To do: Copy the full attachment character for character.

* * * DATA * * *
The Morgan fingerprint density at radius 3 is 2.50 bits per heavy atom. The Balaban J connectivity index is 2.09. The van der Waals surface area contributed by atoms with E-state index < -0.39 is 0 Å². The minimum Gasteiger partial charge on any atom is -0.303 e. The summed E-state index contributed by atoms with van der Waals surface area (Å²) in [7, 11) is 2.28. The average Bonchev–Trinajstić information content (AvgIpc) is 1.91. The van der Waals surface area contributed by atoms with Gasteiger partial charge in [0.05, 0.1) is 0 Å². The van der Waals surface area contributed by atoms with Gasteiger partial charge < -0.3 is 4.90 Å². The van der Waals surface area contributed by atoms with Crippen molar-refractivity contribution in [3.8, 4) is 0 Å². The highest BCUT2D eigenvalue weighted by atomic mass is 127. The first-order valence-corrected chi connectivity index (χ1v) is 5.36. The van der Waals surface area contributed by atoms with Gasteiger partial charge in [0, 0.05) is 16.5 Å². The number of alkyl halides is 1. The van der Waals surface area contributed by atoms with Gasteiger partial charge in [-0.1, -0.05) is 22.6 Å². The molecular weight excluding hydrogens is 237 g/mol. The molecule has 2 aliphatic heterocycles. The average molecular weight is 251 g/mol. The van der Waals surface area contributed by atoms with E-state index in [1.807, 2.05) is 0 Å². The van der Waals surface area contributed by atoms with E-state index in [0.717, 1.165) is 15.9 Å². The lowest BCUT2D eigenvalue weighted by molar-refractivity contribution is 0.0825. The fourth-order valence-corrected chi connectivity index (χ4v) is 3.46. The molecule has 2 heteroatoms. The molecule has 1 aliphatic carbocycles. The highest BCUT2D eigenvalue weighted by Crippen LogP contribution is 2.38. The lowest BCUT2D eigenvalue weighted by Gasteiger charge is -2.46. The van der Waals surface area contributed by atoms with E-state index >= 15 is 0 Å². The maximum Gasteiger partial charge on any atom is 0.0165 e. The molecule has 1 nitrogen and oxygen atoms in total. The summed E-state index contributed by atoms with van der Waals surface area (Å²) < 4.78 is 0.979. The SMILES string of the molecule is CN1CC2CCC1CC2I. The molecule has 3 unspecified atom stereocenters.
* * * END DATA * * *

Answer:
The Morgan fingerprint density at radius 3 is 2.50 bits per heavy atom. The Balaban J connectivity index is 2.09. The van der Waals surface area contributed by atoms with E-state index < -0.39 is 0 Å². The minimum Gasteiger partial charge on any atom is -0.303 e. The summed E-state index contributed by atoms with van der Waals surface area (Å²) in [7, 11) is 2.28. The average Bonchev–Trinajstić information content (AvgIpc) is 1.91. The van der Waals surface area contributed by atoms with Gasteiger partial charge in [0.05, 0.1) is 0 Å². The van der Waals surface area contributed by atoms with Gasteiger partial charge < -0.3 is 4.90 Å². The van der Waals surface area contributed by atoms with Crippen molar-refractivity contribution in [3.8, 4) is 0 Å². The highest BCUT2D eigenvalue weighted by atomic mass is 127. The first-order valence-corrected chi connectivity index (χ1v) is 5.36. The van der Waals surface area contributed by atoms with Gasteiger partial charge in [0, 0.05) is 16.5 Å². The number of alkyl halides is 1. The van der Waals surface area contributed by atoms with Gasteiger partial charge in [-0.1, -0.05) is 22.6 Å². The molecular weight excluding hydrogens is 237 g/mol. The molecule has 2 aliphatic heterocycles. The average molecular weight is 251 g/mol. The van der Waals surface area contributed by atoms with E-state index in [1.807, 2.05) is 0 Å². The van der Waals surface area contributed by atoms with E-state index in [0.717, 1.165) is 15.9 Å². The lowest BCUT2D eigenvalue weighted by molar-refractivity contribution is 0.0825. The fourth-order valence-corrected chi connectivity index (χ4v) is 3.46. The molecule has 2 heteroatoms. The molecule has 1 aliphatic carbocycles. The highest BCUT2D eigenvalue weighted by Crippen LogP contribution is 2.38. The lowest BCUT2D eigenvalue weighted by Gasteiger charge is -2.46. The van der Waals surface area contributed by atoms with E-state index >= 15 is 0 Å². The maximum Gasteiger partial charge on any atom is 0.0165 e. The molecule has 1 nitrogen and oxygen atoms in total. The summed E-state index contributed by atoms with van der Waals surface area (Å²) < 4.78 is 0.979. The SMILES string of the molecule is CN1CC2CCC1CC2I. The molecule has 3 unspecified atom stereocenters.